Associated Press December new target for EIS completion
BOZEMAN (AP) - Heavy public response has prompted federal officials to delay, by at least a year, the proposal to ban cross-country vehicles from millions of acres of federal land in Montana and the Dakotas.
The proposal had been on a "fast track" process that called for completion of an environmental impact statement in May or June, said Dave Atkins, project leader for the U.S. Forest Service.
"We'll take it off the fast track and put it on what would be a normal EIS schedule," Atkins said.
The concept is to ban cross-country motorized travel on 15.9 million acres of public land, mostly in Montana, but also in parts of North Dakota and South Dakota.
The Forest Service and the Bureau of Land Management administer those properties and are concerned about growing numbers of all-terrain vehicles, motorcycles and other vehicles damaging wildlife and wildlife habitat, spreading weeds, causing erosion and interfering with other users.
The plan does not address snowmobile use and would allow continued travel on existing motorized routes, even ones that were created illegally and without any review of environmental consequences.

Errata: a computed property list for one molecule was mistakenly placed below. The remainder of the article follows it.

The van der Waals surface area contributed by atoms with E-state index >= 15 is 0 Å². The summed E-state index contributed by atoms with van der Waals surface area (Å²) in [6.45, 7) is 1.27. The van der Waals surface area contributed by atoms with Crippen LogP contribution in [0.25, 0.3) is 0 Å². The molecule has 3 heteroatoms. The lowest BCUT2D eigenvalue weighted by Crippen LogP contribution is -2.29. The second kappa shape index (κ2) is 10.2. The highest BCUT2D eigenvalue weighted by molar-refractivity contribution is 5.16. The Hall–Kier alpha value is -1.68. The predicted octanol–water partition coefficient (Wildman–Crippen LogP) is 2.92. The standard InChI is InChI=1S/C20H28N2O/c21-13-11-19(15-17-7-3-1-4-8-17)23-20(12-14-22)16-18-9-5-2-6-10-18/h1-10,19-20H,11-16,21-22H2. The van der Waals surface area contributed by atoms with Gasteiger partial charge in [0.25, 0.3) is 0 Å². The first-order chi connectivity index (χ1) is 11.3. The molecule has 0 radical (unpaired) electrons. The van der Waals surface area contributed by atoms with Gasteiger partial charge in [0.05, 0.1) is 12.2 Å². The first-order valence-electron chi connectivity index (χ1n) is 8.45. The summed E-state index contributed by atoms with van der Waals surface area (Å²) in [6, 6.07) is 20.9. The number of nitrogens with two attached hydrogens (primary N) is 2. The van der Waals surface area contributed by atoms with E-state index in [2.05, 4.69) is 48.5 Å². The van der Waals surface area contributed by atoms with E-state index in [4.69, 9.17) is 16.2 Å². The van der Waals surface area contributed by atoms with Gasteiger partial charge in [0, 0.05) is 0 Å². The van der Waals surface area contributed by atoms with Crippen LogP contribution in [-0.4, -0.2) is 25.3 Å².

Environmentalists have complained that the plan legitimizes illegally created roads. Some motor enthusiasts endorse the plan, but others oppose any new limits on their sport.
Atkins said the target for completion of the EIS is now December, and he hopes to have new rules in place before the general hunting season in the fall of 2001.
More than 2,300 people commented on the proposal, meaning extra time is needed to sift through those comments and respond to them, Atkins said.
Also, BLM is working on a nationwide cross-country travel policy and planners want to make sure the Montana proposal dovetails with that one, he said.
Don Mazzola, the Bozeman representative for the Montana Wilderness Association, said his group remains unhappy with the proposal and hopes the extra time will be used to include alternatives that would place more restrictions on ATVs.
The cross-country EIS is just one of several proposals that could affect motorized use of public lands.
The Clinton Administration has proposed a ban on new roads in Forest Service roadless areas around the country, the National Park Service is "leaning" toward a ban on snowmobiles in Yellowstone National Park.